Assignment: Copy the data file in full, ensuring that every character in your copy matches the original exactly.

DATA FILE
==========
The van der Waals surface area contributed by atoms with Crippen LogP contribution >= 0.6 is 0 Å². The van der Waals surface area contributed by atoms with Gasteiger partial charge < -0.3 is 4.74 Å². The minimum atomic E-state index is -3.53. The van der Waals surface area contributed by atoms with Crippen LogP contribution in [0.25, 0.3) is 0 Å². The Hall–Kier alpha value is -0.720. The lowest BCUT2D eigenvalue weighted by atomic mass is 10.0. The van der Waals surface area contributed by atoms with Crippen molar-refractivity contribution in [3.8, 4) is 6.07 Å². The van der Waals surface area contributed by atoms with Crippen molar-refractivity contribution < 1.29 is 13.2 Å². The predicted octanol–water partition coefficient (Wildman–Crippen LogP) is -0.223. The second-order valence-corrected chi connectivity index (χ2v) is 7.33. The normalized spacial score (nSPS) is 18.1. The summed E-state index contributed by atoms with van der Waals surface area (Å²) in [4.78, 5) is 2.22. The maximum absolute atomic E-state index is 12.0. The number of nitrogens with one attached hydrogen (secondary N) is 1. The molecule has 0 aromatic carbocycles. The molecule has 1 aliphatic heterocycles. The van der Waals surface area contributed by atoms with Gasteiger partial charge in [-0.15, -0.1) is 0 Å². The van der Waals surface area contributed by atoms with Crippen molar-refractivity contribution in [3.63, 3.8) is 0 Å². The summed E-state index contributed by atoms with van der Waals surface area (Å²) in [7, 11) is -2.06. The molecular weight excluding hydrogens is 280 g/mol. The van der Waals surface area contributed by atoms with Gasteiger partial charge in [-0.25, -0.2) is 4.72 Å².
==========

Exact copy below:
The van der Waals surface area contributed by atoms with Crippen LogP contribution >= 0.6 is 0 Å². The van der Waals surface area contributed by atoms with Gasteiger partial charge < -0.3 is 4.74 Å². The minimum atomic E-state index is -3.53. The van der Waals surface area contributed by atoms with Crippen LogP contribution in [0.25, 0.3) is 0 Å². The Hall–Kier alpha value is -0.720. The lowest BCUT2D eigenvalue weighted by atomic mass is 10.0. The van der Waals surface area contributed by atoms with Crippen molar-refractivity contribution in [3.8, 4) is 6.07 Å². The van der Waals surface area contributed by atoms with Crippen molar-refractivity contribution < 1.29 is 13.2 Å². The predicted octanol–water partition coefficient (Wildman–Crippen LogP) is -0.223. The second-order valence-corrected chi connectivity index (χ2v) is 7.33. The normalized spacial score (nSPS) is 18.1. The summed E-state index contributed by atoms with van der Waals surface area (Å²) in [4.78, 5) is 2.22. The maximum absolute atomic E-state index is 12.0. The number of nitrogens with one attached hydrogen (secondary N) is 1. The molecule has 0 aromatic carbocycles. The molecule has 1 aliphatic heterocycles. The van der Waals surface area contributed by atoms with Gasteiger partial charge in [-0.15, -0.1) is 0 Å². The van der Waals surface area contributed by atoms with Crippen molar-refractivity contribution in [3.63, 3.8) is 0 Å². The summed E-state index contributed by atoms with van der Waals surface area (Å²) in [7, 11) is -2.06. The molecular weight excluding hydrogens is 280 g/mol. The van der Waals surface area contributed by atoms with Gasteiger partial charge in [-0.25, -0.2) is 4.72 Å².